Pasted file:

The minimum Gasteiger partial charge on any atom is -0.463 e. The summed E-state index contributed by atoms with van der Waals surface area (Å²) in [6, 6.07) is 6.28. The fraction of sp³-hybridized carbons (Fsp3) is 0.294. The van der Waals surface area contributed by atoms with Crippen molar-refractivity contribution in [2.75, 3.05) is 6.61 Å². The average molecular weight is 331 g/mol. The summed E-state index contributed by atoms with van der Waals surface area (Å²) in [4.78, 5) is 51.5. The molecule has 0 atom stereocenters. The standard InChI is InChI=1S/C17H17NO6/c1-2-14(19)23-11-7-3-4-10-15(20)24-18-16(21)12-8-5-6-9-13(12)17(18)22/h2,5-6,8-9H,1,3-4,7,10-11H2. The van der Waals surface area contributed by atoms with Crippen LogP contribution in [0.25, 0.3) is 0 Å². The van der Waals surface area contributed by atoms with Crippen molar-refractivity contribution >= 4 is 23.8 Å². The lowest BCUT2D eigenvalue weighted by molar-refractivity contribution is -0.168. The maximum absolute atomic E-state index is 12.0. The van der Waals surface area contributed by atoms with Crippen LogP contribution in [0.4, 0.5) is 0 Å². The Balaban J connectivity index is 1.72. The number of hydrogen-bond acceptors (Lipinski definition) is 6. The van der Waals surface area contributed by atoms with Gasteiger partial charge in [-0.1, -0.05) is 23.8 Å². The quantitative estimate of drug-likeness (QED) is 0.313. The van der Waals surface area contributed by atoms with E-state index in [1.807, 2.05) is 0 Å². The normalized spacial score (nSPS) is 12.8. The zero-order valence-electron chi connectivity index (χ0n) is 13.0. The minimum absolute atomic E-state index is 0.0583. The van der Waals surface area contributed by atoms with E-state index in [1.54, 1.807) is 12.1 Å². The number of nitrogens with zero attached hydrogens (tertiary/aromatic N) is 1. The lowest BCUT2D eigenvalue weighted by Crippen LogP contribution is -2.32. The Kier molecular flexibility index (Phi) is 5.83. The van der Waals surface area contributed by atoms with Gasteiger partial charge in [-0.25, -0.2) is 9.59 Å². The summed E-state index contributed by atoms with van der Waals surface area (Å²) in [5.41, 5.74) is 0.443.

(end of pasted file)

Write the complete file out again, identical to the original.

The minimum Gasteiger partial charge on any atom is -0.463 e. The summed E-state index contributed by atoms with van der Waals surface area (Å²) in [6, 6.07) is 6.28. The fraction of sp³-hybridized carbons (Fsp3) is 0.294. The van der Waals surface area contributed by atoms with Crippen molar-refractivity contribution in [2.75, 3.05) is 6.61 Å². The average molecular weight is 331 g/mol. The summed E-state index contributed by atoms with van der Waals surface area (Å²) in [4.78, 5) is 51.5. The molecule has 0 atom stereocenters. The standard InChI is InChI=1S/C17H17NO6/c1-2-14(19)23-11-7-3-4-10-15(20)24-18-16(21)12-8-5-6-9-13(12)17(18)22/h2,5-6,8-9H,1,3-4,7,10-11H2. The van der Waals surface area contributed by atoms with Crippen LogP contribution in [0.25, 0.3) is 0 Å². The van der Waals surface area contributed by atoms with Crippen molar-refractivity contribution >= 4 is 23.8 Å². The lowest BCUT2D eigenvalue weighted by molar-refractivity contribution is -0.168. The maximum absolute atomic E-state index is 12.0. The van der Waals surface area contributed by atoms with Crippen LogP contribution in [0.4, 0.5) is 0 Å². The Balaban J connectivity index is 1.72. The number of hydrogen-bond acceptors (Lipinski definition) is 6. The van der Waals surface area contributed by atoms with Gasteiger partial charge in [-0.1, -0.05) is 23.8 Å². The quantitative estimate of drug-likeness (QED) is 0.313. The van der Waals surface area contributed by atoms with E-state index in [1.807, 2.05) is 0 Å². The normalized spacial score (nSPS) is 12.8. The zero-order valence-electron chi connectivity index (χ0n) is 13.0. The minimum absolute atomic E-state index is 0.0583. The van der Waals surface area contributed by atoms with E-state index in [1.54, 1.807) is 12.1 Å². The number of nitrogens with zero attached hydrogens (tertiary/aromatic N) is 1. The lowest BCUT2D eigenvalue weighted by Crippen LogP contribution is -2.32. The Kier molecular flexibility index (Phi) is 5.83. The van der Waals surface area contributed by atoms with Gasteiger partial charge in [-0.25, -0.2) is 9.59 Å². The summed E-state index contributed by atoms with van der Waals surface area (Å²) in [5.41, 5.74) is 0.443.